Best ResponseYou've already chosen the best response.0you are ending up taking the area 1/16th of a sphere if you do pi/4 to pi/2. and we dont want the whole area...

amistre64
 5 years ago
Best ResponseYou've already chosen the best response.0does that make sense?

anonymous
 5 years ago
Best ResponseYou've already chosen the best response.0so is the answer pi/16?

amistre64
 5 years ago
Best ResponseYou've already chosen the best response.0i got no clue what the answer is yet :) I could check it with the x and y stuff, but the polar version I aint got ...

amistre64
 5 years ago
Best ResponseYou've already chosen the best response.0well, i had to seek a higher source lol

amistre64
 5 years ago
Best ResponseYou've already chosen the best response.0http://www.wolframalpha.com/widgets/gallery/view.jsp?id=f5f3cbf14f4f5d6d2085bf2d0fb76e8a

anonymous
 5 years ago
Best ResponseYou've already chosen the best response.0but still it turns out to be incorrect..

amistre64
 5 years ago
Best ResponseYou've already chosen the best response.0is it looking for an exact? or an approximation?

anonymous
 5 years ago
Best ResponseYou've already chosen the best response.0I think we should keep the answers in terms of pi..

amistre64
 5 years ago
Best ResponseYou've already chosen the best response.0i aint having no luck at it....

anonymous
 5 years ago
Best ResponseYou've already chosen the best response.0its fine then..thanks a lot :)

anonymous
 5 years ago
Best ResponseYou've already chosen the best response.0i have the answer exactly if you want. 1024/45+(1024/45)*sqrt(2)

anonymous
 5 years ago
Best ResponseYou've already chosen the best response.0and i have the correct integral. I used maple to solve though. I can try to do it by hand if you want.

anonymous
 5 years ago
Best ResponseYou've already chosen the best response.0\[\int\limits_{0}^{\pi/4}\int\limits_{0}^{\frac{8\sin(\theta)}{\cos^{2}(\theta)}}r^{2}drd \theta\]

anonymous
 5 years ago
Best ResponseYou've already chosen the best response.0omg its crct....pls tell me hw u do it

anonymous
 5 years ago
Best ResponseYou've already chosen the best response.0i have it down to this: \[8^3/6*\int\limits_{0}^{\pi/4}x*\sqrt{1+x}dx\]

anonymous
 5 years ago
Best ResponseYou've already chosen the best response.0ok did you draw the region?

anonymous
 5 years ago
Best ResponseYou've already chosen the best response.0wait nevermind i made a mistake that simplified integral is wrong

anonymous
 5 years ago
Best ResponseYou've already chosen the best response.0but the first one is right

anonymous
 5 years ago
Best ResponseYou've already chosen the best response.0amistre64 sent me the pic http://assets.openstudy.com/updates/attachments/4de1249dc9a28b0b38e067c2amistre641306602087960likethis.jpg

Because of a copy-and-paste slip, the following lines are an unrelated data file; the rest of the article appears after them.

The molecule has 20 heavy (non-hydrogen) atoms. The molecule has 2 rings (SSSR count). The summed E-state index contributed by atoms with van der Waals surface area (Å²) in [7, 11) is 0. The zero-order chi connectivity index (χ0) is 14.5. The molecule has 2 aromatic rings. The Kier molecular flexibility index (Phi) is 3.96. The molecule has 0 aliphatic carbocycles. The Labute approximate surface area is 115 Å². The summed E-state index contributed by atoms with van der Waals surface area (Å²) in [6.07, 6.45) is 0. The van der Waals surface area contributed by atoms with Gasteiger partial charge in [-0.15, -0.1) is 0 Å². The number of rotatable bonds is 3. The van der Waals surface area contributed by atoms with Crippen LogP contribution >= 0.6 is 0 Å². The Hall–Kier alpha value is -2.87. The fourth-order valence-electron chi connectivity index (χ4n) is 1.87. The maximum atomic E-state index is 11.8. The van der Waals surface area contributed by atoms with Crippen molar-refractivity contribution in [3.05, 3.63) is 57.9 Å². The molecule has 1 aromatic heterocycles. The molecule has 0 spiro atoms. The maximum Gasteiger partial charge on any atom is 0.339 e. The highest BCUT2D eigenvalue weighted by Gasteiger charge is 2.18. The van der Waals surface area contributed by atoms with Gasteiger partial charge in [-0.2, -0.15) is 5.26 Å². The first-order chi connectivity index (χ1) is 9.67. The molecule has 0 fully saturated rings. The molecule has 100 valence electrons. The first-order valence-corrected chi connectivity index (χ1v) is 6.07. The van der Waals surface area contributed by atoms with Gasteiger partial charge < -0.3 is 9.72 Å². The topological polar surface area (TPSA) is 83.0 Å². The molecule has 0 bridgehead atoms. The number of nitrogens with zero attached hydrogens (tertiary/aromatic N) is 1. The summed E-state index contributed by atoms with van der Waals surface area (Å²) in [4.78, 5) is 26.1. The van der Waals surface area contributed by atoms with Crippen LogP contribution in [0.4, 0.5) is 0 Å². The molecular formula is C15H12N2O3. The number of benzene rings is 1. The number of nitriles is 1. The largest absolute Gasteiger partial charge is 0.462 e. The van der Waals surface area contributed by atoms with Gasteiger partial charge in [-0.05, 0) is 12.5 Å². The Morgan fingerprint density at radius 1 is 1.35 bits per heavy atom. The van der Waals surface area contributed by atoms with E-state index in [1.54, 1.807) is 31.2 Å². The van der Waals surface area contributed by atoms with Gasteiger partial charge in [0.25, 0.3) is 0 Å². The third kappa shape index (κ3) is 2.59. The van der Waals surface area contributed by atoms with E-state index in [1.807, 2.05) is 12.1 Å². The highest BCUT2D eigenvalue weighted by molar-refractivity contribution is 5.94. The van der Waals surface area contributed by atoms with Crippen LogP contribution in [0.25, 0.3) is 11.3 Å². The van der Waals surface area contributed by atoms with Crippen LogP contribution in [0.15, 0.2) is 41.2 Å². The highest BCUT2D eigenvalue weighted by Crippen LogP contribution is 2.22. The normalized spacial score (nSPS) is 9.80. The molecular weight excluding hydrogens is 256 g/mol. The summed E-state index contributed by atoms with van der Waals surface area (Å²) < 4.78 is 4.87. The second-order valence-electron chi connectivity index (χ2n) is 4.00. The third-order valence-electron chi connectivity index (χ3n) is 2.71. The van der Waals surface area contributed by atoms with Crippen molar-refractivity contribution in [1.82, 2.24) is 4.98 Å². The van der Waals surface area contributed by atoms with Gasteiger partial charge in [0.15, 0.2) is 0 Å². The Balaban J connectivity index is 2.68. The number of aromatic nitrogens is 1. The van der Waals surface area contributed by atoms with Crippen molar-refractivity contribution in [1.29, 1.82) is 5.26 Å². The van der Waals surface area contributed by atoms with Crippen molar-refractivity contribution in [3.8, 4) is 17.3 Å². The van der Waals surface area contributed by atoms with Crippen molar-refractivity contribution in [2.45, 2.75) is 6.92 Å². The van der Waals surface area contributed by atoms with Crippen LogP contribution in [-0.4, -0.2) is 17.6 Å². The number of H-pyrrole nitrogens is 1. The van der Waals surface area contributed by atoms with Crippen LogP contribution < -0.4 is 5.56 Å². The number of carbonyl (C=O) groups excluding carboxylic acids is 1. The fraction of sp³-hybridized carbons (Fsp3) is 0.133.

anonymous
 5 years ago
Best ResponseYou've already chosen the best response.0the picture is a little strange the curve should be y=(x^2)/8, but it doesnt make much difference

anonymous
 5 years ago
Best ResponseYou've already chosen the best response.0so we know at the top limit: x=sqrt(8y) x^2=8y r^2cos^2(theta)=8*r*sin(theta) r=8sin(theta)/(cos^2(theta)) thats where the upper limit came from

anonymous
 5 years ago
Best ResponseYou've already chosen the best response.0and as a lower limit r=0

anonymous
 5 years ago
Best ResponseYou've already chosen the best response.0then the maximum r is 8sqrt(2) so we want to find corresponding theta 8sqrt(2)=8sin(theta)/cos^2(theta) sqrt(2)=sin(theta)/cos^2(theta) at Pi/4 sin(theta)=sqrt(2)/2 and cos^2(theta)=1/2 so Pi/4 is our solution. theta from 0 to Pi/4

anonymous
 5 years ago
Best ResponseYou've already chosen the best response.0so you have that integral i sent you, and you need to solve that

anonymous
 5 years ago
Best ResponseYou've already chosen the best response.0the first integration is standard, but the second is a bit messy.

anonymous
 5 years ago
Best ResponseYou've already chosen the best response.0here is the correct final integral: \[8^{3}/2\int\limits_{0}^{1}x \sqrt{1+x}dx\]

anonymous
 5 years ago
Best ResponseYou've already chosen the best response.0sorry should be 8^3/6

anonymous
 5 years ago
Best ResponseYou've already chosen the best response.0you can do the final integral by parts

anonymous
 5 years ago
Best ResponseYou've already chosen the best response.0if you want to know how I got to the integral above let me know

anonymous
 5 years ago
Best ResponseYou've already chosen the best response.0oh can u please tell me how u say that the maximum r is 8sqrt2

anonymous
 5 years ago
Best ResponseYou've already chosen the best response.0sure r is in the shaded region and the maximum is at the intersection of the two curves. there is a 45 45 90 right triangle with legs of size 8 so the hypotenuse is 8sqrt(2)

anonymous
 5 years ago
Best ResponseYou've already chosen the best response.0sqrt(8^2+8^2)=sqrt(128)=sqrt(64*2)=8sqrt(2)

anonymous
 5 years ago
Best ResponseYou've already chosen the best response.0does the rest of the initial set up make sense?

anonymous
 5 years ago
Best ResponseYou've already chosen the best response.0Need few minutes more..Im looking at your solution

anonymous
 5 years ago
Best ResponseYou've already chosen the best response.0when you do the first integration and plug in limits you get: \[\int\limits_{0}^{\pi/4}8^{3}/3*(\sin^{3}(\theta)/\cos^{6}(\theta)d \theta\]

anonymous
 5 years ago
Best ResponseYou've already chosen the best response.0or: \[8^{3}/3\int\limits_{0}^{\pi/4}\tan^{3}(\theta)\sec^{3}(\theta)d \theta\]

anonymous
 5 years ago
Best ResponseYou've already chosen the best response.0use substitution and chose tan^2(theta)=x 2tan(theta)sec^2(theta)=dx 1+tan^2(theta)=1+x sec^2(theta)=1+x sec(theta)=sqrt(1+x) putting that all together and changing the limits of integration: \[8^{3}/6\int\limits_{0}^{1}x \sqrt{1+x} dx\]

anonymous
 5 years ago
Best ResponseYou've already chosen the best response.0now by parts choose u=x dv=(1+x)^1/2 du=1 v=2((1+x)^(3/2))//3 and then you have a final simple power rule integral to solve